Selected poems from Sensorium
By Richard Merelman
Richard Merelman , a native of Washington, D. C., is Professor (Emeritus) of Political Science at the University of Wisconsin, Madison, where he specialized in the subject of culture and politics in Western democracies, publishing books and articles on the subject. The Imaginary Baritone (Fireweed Press), his first book of poems appeared in 2012. In 2016, Finishing Line Press published his chapbook The Unnamed Continent. Poems of his have appeared in Contemporary American Voices, Main Street Rag, Measure, Stoneboat, Loch Raven Review, Common Ground Review, California Quarterly, Blue Unicorn, Inscape, Lake Effect, and The Lake, among others. He and his wife live in Madison, WI.
She haunts the skateboard park
for the convex curves of the track
for her strength, swerve, balance, tilt
for the height she soars above
the drag of earth
for the lines of her long legs
for the rush the lift releases
for the swish of her hips
for her body’s
for the hush when she spins
for the tingle in her fingers
She’s skipped English just this once
for the Gazelle Flip, a new trick
for the pivot, the twist, the wind
that ruffles her hair
for the boy who’ll teach her the Gazelle Flip
for the music of gazelle
for the banded backswept horns of the gazelle
for the gazelle’s soft white belly
for her jump start that mirrors
the gazelle’s leap
for a glimpse of the jackal who stalks the gazelle
for the boy, who loiters after she masters
the Gazelle Flip
Listen to the poem here
A Career of the Senses
At the beginning you glimpse
the entrance to heaven except the sun
dips and you miss a step.
In a pond pebbles rest
below the waterline
too deep to touch.
Soon a sore on your cheek
scabs over. Scars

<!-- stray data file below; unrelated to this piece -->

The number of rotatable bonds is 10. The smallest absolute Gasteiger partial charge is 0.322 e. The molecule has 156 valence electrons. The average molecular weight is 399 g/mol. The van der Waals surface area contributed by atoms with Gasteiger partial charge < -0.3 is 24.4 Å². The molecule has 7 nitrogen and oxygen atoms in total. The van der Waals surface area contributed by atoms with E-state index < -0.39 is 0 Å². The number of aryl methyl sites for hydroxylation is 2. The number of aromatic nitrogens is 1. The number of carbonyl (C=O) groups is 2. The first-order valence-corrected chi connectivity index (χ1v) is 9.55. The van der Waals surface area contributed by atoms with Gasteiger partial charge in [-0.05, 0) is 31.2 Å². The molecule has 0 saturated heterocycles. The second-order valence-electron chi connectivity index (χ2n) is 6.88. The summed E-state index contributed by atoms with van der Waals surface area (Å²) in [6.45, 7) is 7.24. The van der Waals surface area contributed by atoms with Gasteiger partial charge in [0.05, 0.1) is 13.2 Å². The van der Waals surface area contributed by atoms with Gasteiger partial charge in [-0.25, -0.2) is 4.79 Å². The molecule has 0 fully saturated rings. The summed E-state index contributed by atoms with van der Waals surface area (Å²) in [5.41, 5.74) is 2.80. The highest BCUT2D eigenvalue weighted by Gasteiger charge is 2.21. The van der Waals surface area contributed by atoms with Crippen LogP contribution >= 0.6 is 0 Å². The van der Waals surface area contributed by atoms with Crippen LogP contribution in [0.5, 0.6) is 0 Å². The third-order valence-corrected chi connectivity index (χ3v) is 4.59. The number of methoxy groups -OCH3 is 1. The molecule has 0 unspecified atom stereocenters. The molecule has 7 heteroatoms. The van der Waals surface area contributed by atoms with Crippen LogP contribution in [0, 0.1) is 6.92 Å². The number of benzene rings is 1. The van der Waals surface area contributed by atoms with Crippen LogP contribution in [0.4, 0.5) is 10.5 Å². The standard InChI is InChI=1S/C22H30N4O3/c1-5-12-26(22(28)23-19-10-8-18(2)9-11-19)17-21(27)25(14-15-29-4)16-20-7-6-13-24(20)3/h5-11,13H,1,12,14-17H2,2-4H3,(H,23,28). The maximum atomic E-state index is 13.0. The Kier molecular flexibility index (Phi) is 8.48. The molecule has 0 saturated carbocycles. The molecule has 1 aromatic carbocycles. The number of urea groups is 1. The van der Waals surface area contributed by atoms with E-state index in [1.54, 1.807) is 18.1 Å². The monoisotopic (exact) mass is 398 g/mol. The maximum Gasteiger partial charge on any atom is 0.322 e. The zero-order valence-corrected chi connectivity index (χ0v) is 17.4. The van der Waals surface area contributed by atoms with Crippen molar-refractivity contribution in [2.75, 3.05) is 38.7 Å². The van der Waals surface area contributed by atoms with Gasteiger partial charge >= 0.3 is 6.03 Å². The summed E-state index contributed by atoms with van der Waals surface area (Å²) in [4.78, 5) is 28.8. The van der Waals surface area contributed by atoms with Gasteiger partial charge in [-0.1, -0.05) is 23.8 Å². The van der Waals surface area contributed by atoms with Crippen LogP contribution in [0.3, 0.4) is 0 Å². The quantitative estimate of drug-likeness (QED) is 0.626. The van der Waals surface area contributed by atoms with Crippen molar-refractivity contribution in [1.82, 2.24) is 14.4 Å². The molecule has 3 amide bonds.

mark the face in the mirror
that isn’t your own.
In a prize-winning orchard
tease your sense of taste.
You nibble and swallow
the single bruised plum. Later,
the perfect woman collapses
her knuckle on the strings
of a harp, and you settle
for less than a pure tone.
No aroma you’ve ever savored
approaches ambrosia. Musk
taints perfume with the smell of the earth.
A time of life arrives when
you stroke steel wool as if it’s linen.
Be-bop sinks to punk. You confuse
the songs of Berlioz with Bacharach. Why
it matters you cannot remember.
Listen to the poem here
choriambics for SDH
All the experts on still lifes in the art world had embraced my rules:
never forfeit a line, color, or texture. If I rendered glass
bowls, there wasn’t a blemish. And a ripe peach was precisely fuzzed.
Flowers tested my skill. Think of the stems: slender or bent, yet tough.
Nature blends the unique features of species to create the hues
painters use to define beauty. I’d take weeks on a leaf that reached
goals I clung to: control, clarity; brain-hand as if one device
custom-designed. Nina, my wife, cooled to my work. She’d glower, yawn;
bored, she said, with my mere technical grace. Where was the life in still
life? Can perfectly thin petals on daisies be a solid back-
drop for glittering crowns? Hyacinths crave violence. Lilies bleed.
Now my tremors arrive. Carefully curved gourds become ragged. Urns
blur. I cannot prevent knots in a lace doily. My thumbs conduct
polkas. Medicines lose traction. The end looms; zero chance to mend
numbness. Illness remakes me. In a shake, asters are shaped like Spain.
Slopping green into red kindles the amber of my daffodils.
Tulips quiver. Aroused orchids entwine. Nina begins to sing.
Crocus dances the tango. For the time left I’ll reject the old
steps. My errors reveal bristles in sage, thorns on a rose. I bruise
phlox. My canvases bare marks of the tumult in the undergrowth.
Nina kisses my right wrist. How I dread deadness. But sick, I thrill.